a line between feet
often means drawing a line between syllables. arma virumque cano,
for example, is broken up as arma vi | rumque ca | no.
But why not arma vir | umque can | o?
answer one must remember the basic rules for syllabification,
or dividing words up into their syllables.
exception to the second rule is with a vowel followed by a stop
(a consonant formed by complete air blockage, e.g. t, d, p, b, k, g) plus a liquid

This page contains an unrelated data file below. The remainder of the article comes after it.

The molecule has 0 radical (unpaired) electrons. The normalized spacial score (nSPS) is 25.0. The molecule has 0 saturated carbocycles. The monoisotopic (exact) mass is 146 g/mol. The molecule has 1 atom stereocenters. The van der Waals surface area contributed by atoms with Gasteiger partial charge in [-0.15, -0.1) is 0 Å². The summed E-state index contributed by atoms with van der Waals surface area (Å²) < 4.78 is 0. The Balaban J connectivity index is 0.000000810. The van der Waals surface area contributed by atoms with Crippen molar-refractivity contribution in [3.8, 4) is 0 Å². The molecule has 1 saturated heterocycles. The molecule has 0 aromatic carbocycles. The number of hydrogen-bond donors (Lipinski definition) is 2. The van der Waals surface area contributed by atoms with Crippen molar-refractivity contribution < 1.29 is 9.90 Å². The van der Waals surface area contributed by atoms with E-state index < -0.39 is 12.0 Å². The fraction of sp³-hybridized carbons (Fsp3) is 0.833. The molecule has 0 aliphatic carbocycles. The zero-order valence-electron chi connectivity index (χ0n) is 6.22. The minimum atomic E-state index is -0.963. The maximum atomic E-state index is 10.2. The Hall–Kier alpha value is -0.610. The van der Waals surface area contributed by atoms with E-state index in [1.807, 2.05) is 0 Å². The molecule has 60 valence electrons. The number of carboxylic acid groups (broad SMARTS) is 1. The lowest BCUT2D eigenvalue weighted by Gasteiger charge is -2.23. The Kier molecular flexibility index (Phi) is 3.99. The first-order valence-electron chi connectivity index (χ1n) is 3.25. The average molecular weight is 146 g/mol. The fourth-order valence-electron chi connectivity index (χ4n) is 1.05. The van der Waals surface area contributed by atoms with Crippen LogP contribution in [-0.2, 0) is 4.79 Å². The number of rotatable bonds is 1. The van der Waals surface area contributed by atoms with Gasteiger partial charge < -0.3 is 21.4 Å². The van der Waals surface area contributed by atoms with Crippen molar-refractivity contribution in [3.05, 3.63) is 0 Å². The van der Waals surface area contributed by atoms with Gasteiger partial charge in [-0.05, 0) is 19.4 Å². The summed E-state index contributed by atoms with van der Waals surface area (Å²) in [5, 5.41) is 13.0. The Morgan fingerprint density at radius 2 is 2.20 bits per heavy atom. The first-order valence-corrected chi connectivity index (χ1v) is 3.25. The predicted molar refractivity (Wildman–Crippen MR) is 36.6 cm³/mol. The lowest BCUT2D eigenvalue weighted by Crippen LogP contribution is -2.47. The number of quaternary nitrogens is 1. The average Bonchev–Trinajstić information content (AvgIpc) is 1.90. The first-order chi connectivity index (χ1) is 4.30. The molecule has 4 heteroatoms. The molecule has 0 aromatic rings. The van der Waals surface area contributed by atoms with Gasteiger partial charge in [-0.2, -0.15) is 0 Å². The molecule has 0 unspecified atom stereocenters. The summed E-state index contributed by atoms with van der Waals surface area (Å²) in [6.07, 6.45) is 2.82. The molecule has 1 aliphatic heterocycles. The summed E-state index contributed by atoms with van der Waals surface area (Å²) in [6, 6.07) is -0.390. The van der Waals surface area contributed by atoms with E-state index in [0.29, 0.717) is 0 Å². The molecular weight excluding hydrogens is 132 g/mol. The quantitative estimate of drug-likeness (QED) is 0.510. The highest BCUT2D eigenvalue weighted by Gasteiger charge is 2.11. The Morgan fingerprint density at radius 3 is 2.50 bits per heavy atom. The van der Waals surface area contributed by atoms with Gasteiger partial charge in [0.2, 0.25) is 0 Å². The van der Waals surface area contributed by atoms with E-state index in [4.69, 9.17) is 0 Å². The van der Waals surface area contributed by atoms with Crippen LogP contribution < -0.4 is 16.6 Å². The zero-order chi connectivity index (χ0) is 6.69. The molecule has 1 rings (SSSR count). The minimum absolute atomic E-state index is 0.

(a consonant that can be prolonged, e.g. l or r).
Syllables are usually divided between a vowel and a single consonant:
vi-rum, not vir-um.
When a vowel is followed by two consonants in the same word, the divison comes
between the consonants: ar-ma, not arm-a or a-rma.
patres divides as pa-tres, not pat-res. A stop-liquid
combination, furthermore, will not always "make position"
for a vowel: the -a- in patres, for example, scans
as short, not long.
the combination -qu-, which is treated like a single consonant for the purposes
of scansion. A syllable division is always
placed before the -q-, never between the -q- and -u-.